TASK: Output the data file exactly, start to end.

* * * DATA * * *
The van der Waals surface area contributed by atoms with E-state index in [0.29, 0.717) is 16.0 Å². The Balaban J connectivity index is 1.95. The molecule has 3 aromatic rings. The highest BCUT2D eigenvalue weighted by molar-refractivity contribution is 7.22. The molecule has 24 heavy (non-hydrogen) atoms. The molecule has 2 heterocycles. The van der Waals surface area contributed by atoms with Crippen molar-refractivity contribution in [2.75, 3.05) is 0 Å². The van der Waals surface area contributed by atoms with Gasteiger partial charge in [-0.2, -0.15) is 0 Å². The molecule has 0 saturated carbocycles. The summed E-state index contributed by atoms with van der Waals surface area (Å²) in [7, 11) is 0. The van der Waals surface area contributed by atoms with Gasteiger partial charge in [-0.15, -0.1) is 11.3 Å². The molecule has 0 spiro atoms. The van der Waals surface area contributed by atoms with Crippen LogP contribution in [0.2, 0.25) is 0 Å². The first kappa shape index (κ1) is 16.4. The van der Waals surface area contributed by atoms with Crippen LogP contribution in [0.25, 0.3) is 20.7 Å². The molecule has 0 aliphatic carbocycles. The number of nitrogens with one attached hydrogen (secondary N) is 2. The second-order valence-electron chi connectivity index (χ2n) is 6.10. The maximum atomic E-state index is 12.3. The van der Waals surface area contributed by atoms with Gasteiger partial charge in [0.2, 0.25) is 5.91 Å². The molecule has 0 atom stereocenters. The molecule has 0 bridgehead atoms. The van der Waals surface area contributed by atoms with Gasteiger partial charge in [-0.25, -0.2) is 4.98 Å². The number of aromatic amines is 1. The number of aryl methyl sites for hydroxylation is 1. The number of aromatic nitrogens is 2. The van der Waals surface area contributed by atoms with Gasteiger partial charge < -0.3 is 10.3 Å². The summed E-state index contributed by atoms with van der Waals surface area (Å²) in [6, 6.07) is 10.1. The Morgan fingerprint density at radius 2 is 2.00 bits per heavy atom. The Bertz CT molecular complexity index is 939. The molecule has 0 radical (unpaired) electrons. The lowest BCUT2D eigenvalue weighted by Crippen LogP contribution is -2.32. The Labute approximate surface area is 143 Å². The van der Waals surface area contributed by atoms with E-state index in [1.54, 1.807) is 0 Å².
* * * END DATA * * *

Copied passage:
The van der Waals surface area contributed by atoms with E-state index in [0.29, 0.717) is 16.0 Å². The Balaban J connectivity index is 1.95. The molecule has 3 aromatic rings. The highest BCUT2D eigenvalue weighted by molar-refractivity contribution is 7.22. The molecule has 24 heavy (non-hydrogen) atoms. The molecule has 2 heterocycles. The van der Waals surface area contributed by atoms with Crippen molar-refractivity contribution in [2.75, 3.05) is 0 Å². The van der Waals surface area contributed by atoms with Gasteiger partial charge in [-0.2, -0.15) is 0 Å². The molecule has 0 saturated carbocycles. The summed E-state index contributed by atoms with van der Waals surface area (Å²) in [7, 11) is 0. The van der Waals surface area contributed by atoms with Gasteiger partial charge in [-0.15, -0.1) is 11.3 Å². The molecule has 0 spiro atoms. The van der Waals surface area contributed by atoms with Crippen LogP contribution in [0.2, 0.25) is 0 Å². The first kappa shape index (κ1) is 16.4. The van der Waals surface area contributed by atoms with Crippen LogP contribution in [0.25, 0.3) is 20.7 Å². The molecule has 0 aliphatic carbocycles. The number of nitrogens with one attached hydrogen (secondary N) is 2. The second-order valence-electron chi connectivity index (χ2n) is 6.10. The maximum atomic E-state index is 12.3. The van der Waals surface area contributed by atoms with Gasteiger partial charge in [0.2, 0.25) is 5.91 Å². The molecule has 0 atom stereocenters. The molecule has 0 bridgehead atoms. The van der Waals surface area contributed by atoms with Gasteiger partial charge in [-0.25, -0.2) is 4.98 Å². The number of aromatic amines is 1. The number of aryl methyl sites for hydroxylation is 1. The number of aromatic nitrogens is 2. The van der Waals surface area contributed by atoms with Gasteiger partial charge < -0.3 is 10.3 Å². The summed E-state index contributed by atoms with van der Waals surface area (Å²) in [6, 6.07) is 10.1. The Morgan fingerprint density at radius 2 is 2.00 bits per heavy atom. The Bertz CT molecular complexity index is 939. The molecule has 0 radical (unpaired) electrons. The lowest BCUT2D eigenvalue weighted by Crippen LogP contribution is -2.32. The Labute approximate surface area is 143 Å². The van der Waals surface area contributed by atoms with E-state index in [1.54, 1.807) is 0 Å².